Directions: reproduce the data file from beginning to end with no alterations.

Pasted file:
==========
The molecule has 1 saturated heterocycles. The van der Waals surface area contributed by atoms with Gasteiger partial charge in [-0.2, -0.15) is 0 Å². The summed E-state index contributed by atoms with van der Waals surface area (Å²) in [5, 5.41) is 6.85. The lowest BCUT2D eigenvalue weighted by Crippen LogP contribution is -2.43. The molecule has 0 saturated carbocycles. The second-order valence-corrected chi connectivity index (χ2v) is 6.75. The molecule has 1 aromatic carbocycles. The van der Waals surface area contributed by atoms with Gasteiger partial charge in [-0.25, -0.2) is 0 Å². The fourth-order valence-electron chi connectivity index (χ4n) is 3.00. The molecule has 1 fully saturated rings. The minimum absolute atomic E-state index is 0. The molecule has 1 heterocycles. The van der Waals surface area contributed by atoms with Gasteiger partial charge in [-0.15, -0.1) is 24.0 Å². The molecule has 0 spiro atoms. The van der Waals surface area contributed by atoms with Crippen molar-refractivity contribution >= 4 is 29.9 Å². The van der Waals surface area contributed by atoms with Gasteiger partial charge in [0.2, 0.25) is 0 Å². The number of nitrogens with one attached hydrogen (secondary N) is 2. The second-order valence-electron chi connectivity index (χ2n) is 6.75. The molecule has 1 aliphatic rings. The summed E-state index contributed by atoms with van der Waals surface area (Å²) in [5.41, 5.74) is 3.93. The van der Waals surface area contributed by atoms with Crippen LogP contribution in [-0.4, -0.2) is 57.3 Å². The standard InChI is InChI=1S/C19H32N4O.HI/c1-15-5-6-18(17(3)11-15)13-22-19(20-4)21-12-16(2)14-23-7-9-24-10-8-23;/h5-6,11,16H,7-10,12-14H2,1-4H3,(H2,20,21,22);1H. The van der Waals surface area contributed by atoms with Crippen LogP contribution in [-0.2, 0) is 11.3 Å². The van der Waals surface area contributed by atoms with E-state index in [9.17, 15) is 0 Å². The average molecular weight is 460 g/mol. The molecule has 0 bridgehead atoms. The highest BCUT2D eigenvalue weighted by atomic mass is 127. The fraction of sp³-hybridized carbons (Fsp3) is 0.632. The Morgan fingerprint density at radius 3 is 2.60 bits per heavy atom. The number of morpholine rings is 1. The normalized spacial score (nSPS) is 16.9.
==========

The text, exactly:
The molecule has 1 saturated heterocycles. The van der Waals surface area contributed by atoms with Gasteiger partial charge in [-0.2, -0.15) is 0 Å². The summed E-state index contributed by atoms with van der Waals surface area (Å²) in [5, 5.41) is 6.85. The lowest BCUT2D eigenvalue weighted by Crippen LogP contribution is -2.43. The molecule has 0 saturated carbocycles. The second-order valence-corrected chi connectivity index (χ2v) is 6.75. The molecule has 1 aromatic carbocycles. The van der Waals surface area contributed by atoms with Gasteiger partial charge in [-0.25, -0.2) is 0 Å². The fourth-order valence-electron chi connectivity index (χ4n) is 3.00. The molecule has 1 fully saturated rings. The minimum absolute atomic E-state index is 0. The molecule has 1 heterocycles. The van der Waals surface area contributed by atoms with Gasteiger partial charge in [-0.15, -0.1) is 24.0 Å². The molecule has 0 spiro atoms. The van der Waals surface area contributed by atoms with Crippen molar-refractivity contribution >= 4 is 29.9 Å². The van der Waals surface area contributed by atoms with Gasteiger partial charge in [0.2, 0.25) is 0 Å². The number of nitrogens with one attached hydrogen (secondary N) is 2. The second-order valence-electron chi connectivity index (χ2n) is 6.75. The molecule has 1 aliphatic rings. The summed E-state index contributed by atoms with van der Waals surface area (Å²) in [5.41, 5.74) is 3.93. The van der Waals surface area contributed by atoms with Crippen LogP contribution in [-0.4, -0.2) is 57.3 Å². The standard InChI is InChI=1S/C19H32N4O.HI/c1-15-5-6-18(17(3)11-15)13-22-19(20-4)21-12-16(2)14-23-7-9-24-10-8-23;/h5-6,11,16H,7-10,12-14H2,1-4H3,(H2,20,21,22);1H. The van der Waals surface area contributed by atoms with Crippen LogP contribution in [-0.2, 0) is 11.3 Å². The van der Waals surface area contributed by atoms with E-state index in [9.17, 15) is 0 Å². The average molecular weight is 460 g/mol. The molecule has 0 bridgehead atoms. The highest BCUT2D eigenvalue weighted by atomic mass is 127. The fraction of sp³-hybridized carbons (Fsp3) is 0.632. The Morgan fingerprint density at radius 3 is 2.60 bits per heavy atom. The number of morpholine rings is 1. The normalized spacial score (nSPS) is 16.9.